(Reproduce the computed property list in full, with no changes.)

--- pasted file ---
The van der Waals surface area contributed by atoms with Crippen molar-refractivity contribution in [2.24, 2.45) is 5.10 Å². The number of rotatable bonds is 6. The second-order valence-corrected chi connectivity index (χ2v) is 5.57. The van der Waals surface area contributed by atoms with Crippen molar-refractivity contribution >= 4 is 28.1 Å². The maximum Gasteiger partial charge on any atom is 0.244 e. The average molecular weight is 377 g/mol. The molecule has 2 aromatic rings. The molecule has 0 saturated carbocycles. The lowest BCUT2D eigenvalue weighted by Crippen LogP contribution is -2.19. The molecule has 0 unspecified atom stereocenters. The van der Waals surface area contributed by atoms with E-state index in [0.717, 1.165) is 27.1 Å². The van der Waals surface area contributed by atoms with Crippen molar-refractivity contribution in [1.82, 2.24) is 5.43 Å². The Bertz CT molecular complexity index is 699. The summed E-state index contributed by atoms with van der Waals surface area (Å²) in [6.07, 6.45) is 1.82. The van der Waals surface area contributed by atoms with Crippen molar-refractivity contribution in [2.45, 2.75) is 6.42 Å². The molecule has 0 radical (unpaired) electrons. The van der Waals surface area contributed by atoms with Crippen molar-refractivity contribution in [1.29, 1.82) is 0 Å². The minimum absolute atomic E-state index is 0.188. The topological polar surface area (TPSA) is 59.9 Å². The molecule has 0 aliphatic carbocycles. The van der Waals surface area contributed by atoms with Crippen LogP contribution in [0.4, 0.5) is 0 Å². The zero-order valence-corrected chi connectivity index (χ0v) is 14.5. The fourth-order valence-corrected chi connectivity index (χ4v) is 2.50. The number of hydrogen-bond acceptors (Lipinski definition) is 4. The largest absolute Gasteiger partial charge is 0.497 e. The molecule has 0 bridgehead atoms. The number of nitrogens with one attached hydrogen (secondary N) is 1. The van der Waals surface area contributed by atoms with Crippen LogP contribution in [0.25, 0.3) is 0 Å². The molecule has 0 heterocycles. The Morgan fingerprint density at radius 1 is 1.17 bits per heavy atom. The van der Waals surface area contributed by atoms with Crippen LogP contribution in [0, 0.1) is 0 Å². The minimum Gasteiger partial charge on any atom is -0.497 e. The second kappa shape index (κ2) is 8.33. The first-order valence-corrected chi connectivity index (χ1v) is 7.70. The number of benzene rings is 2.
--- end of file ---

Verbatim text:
The van der Waals surface area contributed by atoms with Crippen molar-refractivity contribution in [2.24, 2.45) is 5.10 Å². The number of rotatable bonds is 6. The second-order valence-corrected chi connectivity index (χ2v) is 5.57. The van der Waals surface area contributed by atoms with Crippen molar-refractivity contribution >= 4 is 28.1 Å². The maximum Gasteiger partial charge on any atom is 0.244 e. The average molecular weight is 377 g/mol. The molecule has 2 aromatic rings. The molecule has 0 saturated carbocycles. The lowest BCUT2D eigenvalue weighted by Crippen LogP contribution is -2.19. The molecule has 0 unspecified atom stereocenters. The van der Waals surface area contributed by atoms with E-state index in [0.717, 1.165) is 27.1 Å². The van der Waals surface area contributed by atoms with Crippen molar-refractivity contribution in [1.82, 2.24) is 5.43 Å². The Bertz CT molecular complexity index is 699. The summed E-state index contributed by atoms with van der Waals surface area (Å²) in [6.07, 6.45) is 1.82. The van der Waals surface area contributed by atoms with Crippen molar-refractivity contribution in [2.45, 2.75) is 6.42 Å². The molecule has 0 radical (unpaired) electrons. The van der Waals surface area contributed by atoms with Crippen molar-refractivity contribution in [1.29, 1.82) is 0 Å². The minimum absolute atomic E-state index is 0.188. The topological polar surface area (TPSA) is 59.9 Å². The molecule has 0 aliphatic carbocycles. The van der Waals surface area contributed by atoms with Crippen LogP contribution in [0.4, 0.5) is 0 Å². The zero-order valence-corrected chi connectivity index (χ0v) is 14.5. The fourth-order valence-corrected chi connectivity index (χ4v) is 2.50. The number of hydrogen-bond acceptors (Lipinski definition) is 4. The largest absolute Gasteiger partial charge is 0.497 e. The molecule has 0 bridgehead atoms. The number of nitrogens with one attached hydrogen (secondary N) is 1. The van der Waals surface area contributed by atoms with Crippen LogP contribution in [0.25, 0.3) is 0 Å². The molecule has 0 heterocycles. The Morgan fingerprint density at radius 1 is 1.17 bits per heavy atom. The van der Waals surface area contributed by atoms with Crippen LogP contribution in [0, 0.1) is 0 Å². The minimum Gasteiger partial charge on any atom is -0.497 e. The second kappa shape index (κ2) is 8.33. The first-order valence-corrected chi connectivity index (χ1v) is 7.70. The number of benzene rings is 2.